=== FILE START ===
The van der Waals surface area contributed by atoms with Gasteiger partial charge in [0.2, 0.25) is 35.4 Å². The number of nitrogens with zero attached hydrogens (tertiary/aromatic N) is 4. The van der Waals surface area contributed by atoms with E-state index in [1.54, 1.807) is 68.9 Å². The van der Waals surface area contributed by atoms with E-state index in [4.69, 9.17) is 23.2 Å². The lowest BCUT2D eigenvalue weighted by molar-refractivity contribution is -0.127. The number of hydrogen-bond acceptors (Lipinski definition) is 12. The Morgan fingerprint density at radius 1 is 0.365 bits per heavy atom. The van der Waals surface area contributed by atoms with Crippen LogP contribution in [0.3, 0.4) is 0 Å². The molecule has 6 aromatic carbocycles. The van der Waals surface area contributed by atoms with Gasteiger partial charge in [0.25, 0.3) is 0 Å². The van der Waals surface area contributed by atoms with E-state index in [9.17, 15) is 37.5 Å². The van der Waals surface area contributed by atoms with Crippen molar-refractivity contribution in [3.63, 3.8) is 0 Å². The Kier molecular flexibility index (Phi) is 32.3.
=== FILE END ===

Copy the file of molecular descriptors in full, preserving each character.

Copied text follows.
The van der Waals surface area contributed by atoms with Gasteiger partial charge in [0.2, 0.25) is 35.4 Å². The number of nitrogens with zero attached hydrogens (tertiary/aromatic N) is 4. The van der Waals surface area contributed by atoms with E-state index in [1.54, 1.807) is 68.9 Å². The van der Waals surface area contributed by atoms with E-state index in [4.69, 9.17) is 23.2 Å². The lowest BCUT2D eigenvalue weighted by molar-refractivity contribution is -0.127. The number of hydrogen-bond acceptors (Lipinski definition) is 12. The Morgan fingerprint density at radius 1 is 0.365 bits per heavy atom. The van der Waals surface area contributed by atoms with Crippen LogP contribution in [0.3, 0.4) is 0 Å². The molecule has 6 aromatic carbocycles. The van der Waals surface area contributed by atoms with Gasteiger partial charge in [0.25, 0.3) is 0 Å². The van der Waals surface area contributed by atoms with E-state index in [9.17, 15) is 37.5 Å². The van der Waals surface area contributed by atoms with Crippen molar-refractivity contribution in [3.63, 3.8) is 0 Å². The Kier molecular flexibility index (Phi) is 32.3.